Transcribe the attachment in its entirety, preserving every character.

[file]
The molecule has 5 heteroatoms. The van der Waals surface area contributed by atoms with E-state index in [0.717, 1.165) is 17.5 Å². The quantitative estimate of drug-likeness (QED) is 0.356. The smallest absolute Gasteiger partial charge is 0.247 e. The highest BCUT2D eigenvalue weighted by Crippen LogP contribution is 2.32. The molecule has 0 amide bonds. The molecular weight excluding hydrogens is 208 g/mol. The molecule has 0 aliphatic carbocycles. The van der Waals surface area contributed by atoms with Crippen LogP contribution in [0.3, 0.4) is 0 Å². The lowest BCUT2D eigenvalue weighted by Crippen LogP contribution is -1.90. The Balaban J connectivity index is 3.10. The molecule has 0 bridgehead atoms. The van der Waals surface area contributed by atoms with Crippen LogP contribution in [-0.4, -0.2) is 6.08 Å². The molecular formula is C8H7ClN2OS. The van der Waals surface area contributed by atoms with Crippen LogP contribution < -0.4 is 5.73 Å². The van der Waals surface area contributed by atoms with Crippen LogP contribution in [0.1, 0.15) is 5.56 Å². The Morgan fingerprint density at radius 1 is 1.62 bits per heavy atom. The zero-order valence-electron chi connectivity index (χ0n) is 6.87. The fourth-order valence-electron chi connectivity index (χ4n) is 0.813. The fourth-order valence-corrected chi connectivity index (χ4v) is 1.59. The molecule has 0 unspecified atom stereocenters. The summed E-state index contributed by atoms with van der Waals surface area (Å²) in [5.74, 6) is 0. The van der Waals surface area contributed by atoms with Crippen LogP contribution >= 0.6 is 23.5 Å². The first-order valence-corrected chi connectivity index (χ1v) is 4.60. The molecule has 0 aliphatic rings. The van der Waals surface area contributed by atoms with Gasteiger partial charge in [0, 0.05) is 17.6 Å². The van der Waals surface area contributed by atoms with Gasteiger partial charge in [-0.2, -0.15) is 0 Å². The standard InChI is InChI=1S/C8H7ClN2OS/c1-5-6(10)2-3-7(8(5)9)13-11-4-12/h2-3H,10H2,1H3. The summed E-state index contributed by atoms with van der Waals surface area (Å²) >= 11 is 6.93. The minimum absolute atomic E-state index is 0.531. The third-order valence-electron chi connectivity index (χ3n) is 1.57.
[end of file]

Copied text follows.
The molecule has 5 heteroatoms. The van der Waals surface area contributed by atoms with E-state index in [0.717, 1.165) is 17.5 Å². The quantitative estimate of drug-likeness (QED) is 0.356. The smallest absolute Gasteiger partial charge is 0.247 e. The highest BCUT2D eigenvalue weighted by Crippen LogP contribution is 2.32. The molecule has 0 amide bonds. The molecular weight excluding hydrogens is 208 g/mol. The molecule has 0 aliphatic carbocycles. The van der Waals surface area contributed by atoms with Crippen LogP contribution in [0.3, 0.4) is 0 Å². The lowest BCUT2D eigenvalue weighted by Crippen LogP contribution is -1.90. The Balaban J connectivity index is 3.10. The molecule has 0 bridgehead atoms. The van der Waals surface area contributed by atoms with Crippen LogP contribution in [-0.4, -0.2) is 6.08 Å². The molecular formula is C8H7ClN2OS. The van der Waals surface area contributed by atoms with Crippen LogP contribution < -0.4 is 5.73 Å². The van der Waals surface area contributed by atoms with Crippen LogP contribution in [0.1, 0.15) is 5.56 Å². The Morgan fingerprint density at radius 1 is 1.62 bits per heavy atom. The zero-order valence-electron chi connectivity index (χ0n) is 6.87. The fourth-order valence-electron chi connectivity index (χ4n) is 0.813. The fourth-order valence-corrected chi connectivity index (χ4v) is 1.59. The molecule has 0 unspecified atom stereocenters. The summed E-state index contributed by atoms with van der Waals surface area (Å²) in [5.74, 6) is 0. The van der Waals surface area contributed by atoms with Crippen LogP contribution >= 0.6 is 23.5 Å². The first-order valence-corrected chi connectivity index (χ1v) is 4.60. The molecule has 0 aliphatic rings. The van der Waals surface area contributed by atoms with Gasteiger partial charge in [0, 0.05) is 17.6 Å². The van der Waals surface area contributed by atoms with Gasteiger partial charge in [-0.2, -0.15) is 0 Å². The standard InChI is InChI=1S/C8H7ClN2OS/c1-5-6(10)2-3-7(8(5)9)13-11-4-12/h2-3H,10H2,1H3. The summed E-state index contributed by atoms with van der Waals surface area (Å²) >= 11 is 6.93. The minimum absolute atomic E-state index is 0.531. The third-order valence-electron chi connectivity index (χ3n) is 1.57.